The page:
Framework for Evaluating Receivers

GENERAL COMMENT: While I believe in a 50/50 split between data and video to assess a player’s performance, this post will primarily focus on the former.

The Dolphins’ re-signing of Kenny Stills for $32 M understandably left some puzzled. While thinking about the contract, I began to contemplate the type of framework teams should use when evaluating a wide receiver. Below is an attempt at a starting point:


I) Quarterback Skills: Not only will the overall level of ability of the quarterback affect the receiver’s performance, but the extent to which their strengths match is also crucially important. Brian Hoyer is an objectively decent quarterback, but pairing him with Torrey Smith would be disastrous for the wide receiver.

II) Offensive Line Pass Blocking Performance: If an offensive line performs poorly by providing little protection time to its quarterback, the latter will surely throw many more short passes and many fewer medium to long balls than he would have desired. This outcome must be adjusted for since it unjustly benefits short pass receivers and penalizes medium to long ball receivers.

III) Running Game Performance: A high-performing running game will typically force the defense to load up the box, significantly facilitating a wide receiver’s task of getting open.

IV) Opposing Defense Performance: Not only will a strong secondary affect a receiver’s performance, but a high quality pass rush will have similar effects on his output to those of poor offensive line pass blocking.

V) Double Coverage% (Double Covered Routes/On-Field Passing Snaps)

VI) Routes Breakdown by Starting Position (Outside or Slot) and Support (Island or Other Receiver Near): A deep threat has the ability to stretch an opponent’s defensive coverage and provide a receiver that lines up next to him with greater openings than if he were on an island.

VII) Routes Breakdown by Distance (Short, Medium or Long): Since long passes are correlated with lower Reception%, an adjustment for route distance must be made so as to not unjustly penalize deep threats.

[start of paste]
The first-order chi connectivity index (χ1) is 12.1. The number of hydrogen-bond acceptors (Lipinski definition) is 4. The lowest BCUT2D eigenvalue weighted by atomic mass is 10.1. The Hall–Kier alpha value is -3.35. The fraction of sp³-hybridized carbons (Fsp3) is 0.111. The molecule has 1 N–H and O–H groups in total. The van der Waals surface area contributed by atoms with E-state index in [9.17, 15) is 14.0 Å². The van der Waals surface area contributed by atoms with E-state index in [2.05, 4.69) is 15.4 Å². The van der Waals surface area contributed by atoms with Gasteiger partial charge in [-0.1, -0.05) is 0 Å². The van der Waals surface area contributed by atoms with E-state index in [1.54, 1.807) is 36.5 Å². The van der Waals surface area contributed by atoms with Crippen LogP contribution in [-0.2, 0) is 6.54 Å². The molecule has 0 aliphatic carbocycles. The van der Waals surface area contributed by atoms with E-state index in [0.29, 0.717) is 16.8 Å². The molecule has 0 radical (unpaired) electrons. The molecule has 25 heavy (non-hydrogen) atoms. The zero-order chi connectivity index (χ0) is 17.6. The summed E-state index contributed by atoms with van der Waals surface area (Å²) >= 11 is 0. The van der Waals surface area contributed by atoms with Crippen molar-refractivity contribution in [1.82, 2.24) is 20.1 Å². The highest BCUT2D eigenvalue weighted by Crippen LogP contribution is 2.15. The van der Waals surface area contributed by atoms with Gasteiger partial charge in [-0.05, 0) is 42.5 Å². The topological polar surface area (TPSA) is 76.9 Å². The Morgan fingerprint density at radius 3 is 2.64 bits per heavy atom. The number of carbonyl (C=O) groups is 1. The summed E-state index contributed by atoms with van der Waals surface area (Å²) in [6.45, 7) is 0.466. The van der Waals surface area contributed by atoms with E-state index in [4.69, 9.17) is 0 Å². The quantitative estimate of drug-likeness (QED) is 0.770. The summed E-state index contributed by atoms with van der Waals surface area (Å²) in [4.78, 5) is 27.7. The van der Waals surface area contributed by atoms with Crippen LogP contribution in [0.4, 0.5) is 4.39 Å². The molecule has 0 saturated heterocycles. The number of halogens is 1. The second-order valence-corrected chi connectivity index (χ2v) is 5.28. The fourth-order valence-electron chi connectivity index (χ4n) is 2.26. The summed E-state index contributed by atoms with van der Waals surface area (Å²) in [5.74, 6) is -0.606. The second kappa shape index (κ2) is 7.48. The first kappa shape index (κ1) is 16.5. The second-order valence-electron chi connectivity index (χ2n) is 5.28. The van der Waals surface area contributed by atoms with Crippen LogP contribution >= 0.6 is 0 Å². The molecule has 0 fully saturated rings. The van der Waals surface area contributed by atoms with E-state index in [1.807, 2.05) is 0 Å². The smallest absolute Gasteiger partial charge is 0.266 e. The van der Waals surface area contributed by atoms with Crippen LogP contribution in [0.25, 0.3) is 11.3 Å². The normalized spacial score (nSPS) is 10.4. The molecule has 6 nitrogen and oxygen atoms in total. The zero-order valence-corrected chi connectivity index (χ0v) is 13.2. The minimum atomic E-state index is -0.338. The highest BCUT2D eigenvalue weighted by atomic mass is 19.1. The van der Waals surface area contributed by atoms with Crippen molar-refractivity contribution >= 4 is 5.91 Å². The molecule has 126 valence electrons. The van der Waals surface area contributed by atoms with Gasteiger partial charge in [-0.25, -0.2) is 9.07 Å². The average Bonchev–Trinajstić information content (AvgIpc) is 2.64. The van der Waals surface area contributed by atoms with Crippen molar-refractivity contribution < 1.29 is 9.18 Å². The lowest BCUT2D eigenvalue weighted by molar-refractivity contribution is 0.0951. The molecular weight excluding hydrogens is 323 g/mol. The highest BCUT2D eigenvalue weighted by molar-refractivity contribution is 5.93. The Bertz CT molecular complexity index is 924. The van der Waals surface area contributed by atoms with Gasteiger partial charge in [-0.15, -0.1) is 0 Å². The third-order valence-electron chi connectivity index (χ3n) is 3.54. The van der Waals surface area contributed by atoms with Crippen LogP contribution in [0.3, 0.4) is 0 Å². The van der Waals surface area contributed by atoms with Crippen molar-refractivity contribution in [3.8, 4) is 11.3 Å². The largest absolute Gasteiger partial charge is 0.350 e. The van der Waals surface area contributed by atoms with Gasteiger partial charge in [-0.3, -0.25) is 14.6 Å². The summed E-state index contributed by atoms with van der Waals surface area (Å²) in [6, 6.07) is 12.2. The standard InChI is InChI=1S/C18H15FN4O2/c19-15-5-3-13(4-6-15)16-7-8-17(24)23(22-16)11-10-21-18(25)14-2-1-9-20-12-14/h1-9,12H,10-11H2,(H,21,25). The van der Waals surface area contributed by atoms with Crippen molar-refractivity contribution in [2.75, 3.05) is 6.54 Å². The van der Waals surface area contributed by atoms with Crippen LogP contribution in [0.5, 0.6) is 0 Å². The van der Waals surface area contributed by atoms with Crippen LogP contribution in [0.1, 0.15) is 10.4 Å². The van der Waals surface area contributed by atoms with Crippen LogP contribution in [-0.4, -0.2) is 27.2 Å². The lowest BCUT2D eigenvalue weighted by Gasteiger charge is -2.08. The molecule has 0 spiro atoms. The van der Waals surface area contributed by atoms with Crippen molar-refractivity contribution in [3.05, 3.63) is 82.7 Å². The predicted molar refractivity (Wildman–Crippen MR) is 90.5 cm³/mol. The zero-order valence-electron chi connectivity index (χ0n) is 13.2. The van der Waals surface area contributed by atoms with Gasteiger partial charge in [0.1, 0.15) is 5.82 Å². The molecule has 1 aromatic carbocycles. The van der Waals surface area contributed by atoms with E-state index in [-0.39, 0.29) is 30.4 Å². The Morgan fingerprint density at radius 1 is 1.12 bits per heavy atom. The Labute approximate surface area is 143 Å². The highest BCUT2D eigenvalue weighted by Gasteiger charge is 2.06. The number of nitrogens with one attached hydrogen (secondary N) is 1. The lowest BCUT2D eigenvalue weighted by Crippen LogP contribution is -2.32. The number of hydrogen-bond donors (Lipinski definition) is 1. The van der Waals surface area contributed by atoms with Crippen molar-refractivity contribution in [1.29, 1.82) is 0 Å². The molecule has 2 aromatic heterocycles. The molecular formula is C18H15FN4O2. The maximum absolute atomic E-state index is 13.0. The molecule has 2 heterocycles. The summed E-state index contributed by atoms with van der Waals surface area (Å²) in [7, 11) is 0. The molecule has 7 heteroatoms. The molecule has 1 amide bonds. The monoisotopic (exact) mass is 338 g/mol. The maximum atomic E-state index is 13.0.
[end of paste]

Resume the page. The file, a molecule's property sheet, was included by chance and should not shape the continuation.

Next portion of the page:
I) Target% (Targets/On-Field Passing Snaps): Merely being targeted is a decent indicator of success since it implies that the Quarterback determined that you were the best receiving option on the play.

II) Reception% (Receptions/Targets)

III) Drop% (Drops/Targets): Although Drop% represents an imperfect gauge of a receiver’s responsibility for an unconverted target (not reaching the spot of the catch in time is not recorded in Drop%), it does at least provide the evaluator with a baseline for receiver fallibility.

IV) Average Yards per Target (Yards/Targets)

V) Average Yards After the Catch (Yards After the Catch/Receptions)

VI) Avoided Tackles% ((Broken + Missed Tackles)/Total Tackle Attempts Against): While both broken and missed tackles represent positive outcomes for the offense, the latter are much more desirable since they do not typically involve as significant a decrease in the player’s forward momentum as the former. Generally, a team would also prefer that a player avoid contact as a means of maximizing his health.

VII) 1st Down%: While somewhat controversial, 1st Down% can potentially capture a receiver’s ability to “mold his skills to the situation” in order to convert a first down. A player’s typical receiving location in relation to the first down marker should be kept in mind, since receiving a dump off 7 yards short of the market versus a pinpoint pass 1 yard short represent two very different situations.

VIII) Role in Passing Game over Time (Y2 Passing Snaps% – Y1 Passing Snaps%), where Passing Snaps% (On-Field Passing Snaps/Total Team Passing Plays): A team that sees a player’s performance on an everyday basis has a clear information advantage over one that does not. However, a potential signal of player development does exist for the latter: an increase in a player’s participation in his team’s passing snaps relative to the prior season. Once again, key caveats exist: this measure could easily be jeopardized by a coaching change or an injury to a receiver higher-up the depth chart (leading to increased snaps for our receiver only out of necessity).

Which measures do you think are crucial when evaluating a wide receiver?


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